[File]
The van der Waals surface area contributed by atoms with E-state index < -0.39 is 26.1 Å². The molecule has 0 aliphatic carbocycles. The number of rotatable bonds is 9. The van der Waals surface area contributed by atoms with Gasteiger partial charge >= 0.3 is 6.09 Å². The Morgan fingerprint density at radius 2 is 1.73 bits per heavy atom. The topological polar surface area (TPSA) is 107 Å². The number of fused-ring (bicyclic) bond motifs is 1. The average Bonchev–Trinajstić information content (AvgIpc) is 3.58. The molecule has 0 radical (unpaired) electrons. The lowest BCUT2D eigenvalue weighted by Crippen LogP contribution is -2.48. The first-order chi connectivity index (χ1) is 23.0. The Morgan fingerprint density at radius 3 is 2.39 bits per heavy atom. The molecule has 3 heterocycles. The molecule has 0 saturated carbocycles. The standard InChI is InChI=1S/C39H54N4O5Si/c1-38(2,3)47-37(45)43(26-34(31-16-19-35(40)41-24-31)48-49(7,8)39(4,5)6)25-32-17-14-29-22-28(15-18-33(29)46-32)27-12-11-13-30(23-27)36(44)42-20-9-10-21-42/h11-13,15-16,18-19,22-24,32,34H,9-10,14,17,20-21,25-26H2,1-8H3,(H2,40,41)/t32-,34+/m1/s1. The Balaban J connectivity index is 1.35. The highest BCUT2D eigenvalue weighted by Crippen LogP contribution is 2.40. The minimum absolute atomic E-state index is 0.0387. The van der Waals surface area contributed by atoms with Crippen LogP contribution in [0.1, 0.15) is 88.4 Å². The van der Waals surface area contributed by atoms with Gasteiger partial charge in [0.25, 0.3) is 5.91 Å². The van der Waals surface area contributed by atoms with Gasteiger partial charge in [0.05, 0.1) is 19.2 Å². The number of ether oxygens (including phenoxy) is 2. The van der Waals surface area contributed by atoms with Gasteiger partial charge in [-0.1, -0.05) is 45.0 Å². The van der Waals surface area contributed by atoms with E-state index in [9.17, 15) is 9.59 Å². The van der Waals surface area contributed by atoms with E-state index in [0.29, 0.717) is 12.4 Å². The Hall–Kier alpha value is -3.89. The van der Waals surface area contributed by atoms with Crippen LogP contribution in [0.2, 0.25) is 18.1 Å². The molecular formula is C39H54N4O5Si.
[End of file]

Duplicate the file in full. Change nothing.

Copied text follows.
The van der Waals surface area contributed by atoms with E-state index < -0.39 is 26.1 Å². The molecule has 0 aliphatic carbocycles. The number of rotatable bonds is 9. The van der Waals surface area contributed by atoms with Gasteiger partial charge >= 0.3 is 6.09 Å². The Morgan fingerprint density at radius 2 is 1.73 bits per heavy atom. The topological polar surface area (TPSA) is 107 Å². The number of fused-ring (bicyclic) bond motifs is 1. The average Bonchev–Trinajstić information content (AvgIpc) is 3.58. The molecule has 0 radical (unpaired) electrons. The lowest BCUT2D eigenvalue weighted by Crippen LogP contribution is -2.48. The first-order chi connectivity index (χ1) is 23.0. The Morgan fingerprint density at radius 3 is 2.39 bits per heavy atom. The molecule has 3 heterocycles. The molecule has 0 saturated carbocycles. The standard InChI is InChI=1S/C39H54N4O5Si/c1-38(2,3)47-37(45)43(26-34(31-16-19-35(40)41-24-31)48-49(7,8)39(4,5)6)25-32-17-14-29-22-28(15-18-33(29)46-32)27-12-11-13-30(23-27)36(44)42-20-9-10-21-42/h11-13,15-16,18-19,22-24,32,34H,9-10,14,17,20-21,25-26H2,1-8H3,(H2,40,41)/t32-,34+/m1/s1. The Balaban J connectivity index is 1.35. The highest BCUT2D eigenvalue weighted by Crippen LogP contribution is 2.40. The minimum absolute atomic E-state index is 0.0387. The van der Waals surface area contributed by atoms with Crippen LogP contribution in [0.1, 0.15) is 88.4 Å². The van der Waals surface area contributed by atoms with Gasteiger partial charge in [0.25, 0.3) is 5.91 Å². The van der Waals surface area contributed by atoms with Gasteiger partial charge in [0.05, 0.1) is 19.2 Å². The number of ether oxygens (including phenoxy) is 2. The van der Waals surface area contributed by atoms with Gasteiger partial charge in [-0.1, -0.05) is 45.0 Å². The van der Waals surface area contributed by atoms with E-state index in [9.17, 15) is 9.59 Å². The van der Waals surface area contributed by atoms with E-state index in [0.29, 0.717) is 12.4 Å². The Hall–Kier alpha value is -3.89. The van der Waals surface area contributed by atoms with Crippen LogP contribution in [0.2, 0.25) is 18.1 Å². The molecular formula is C39H54N4O5Si.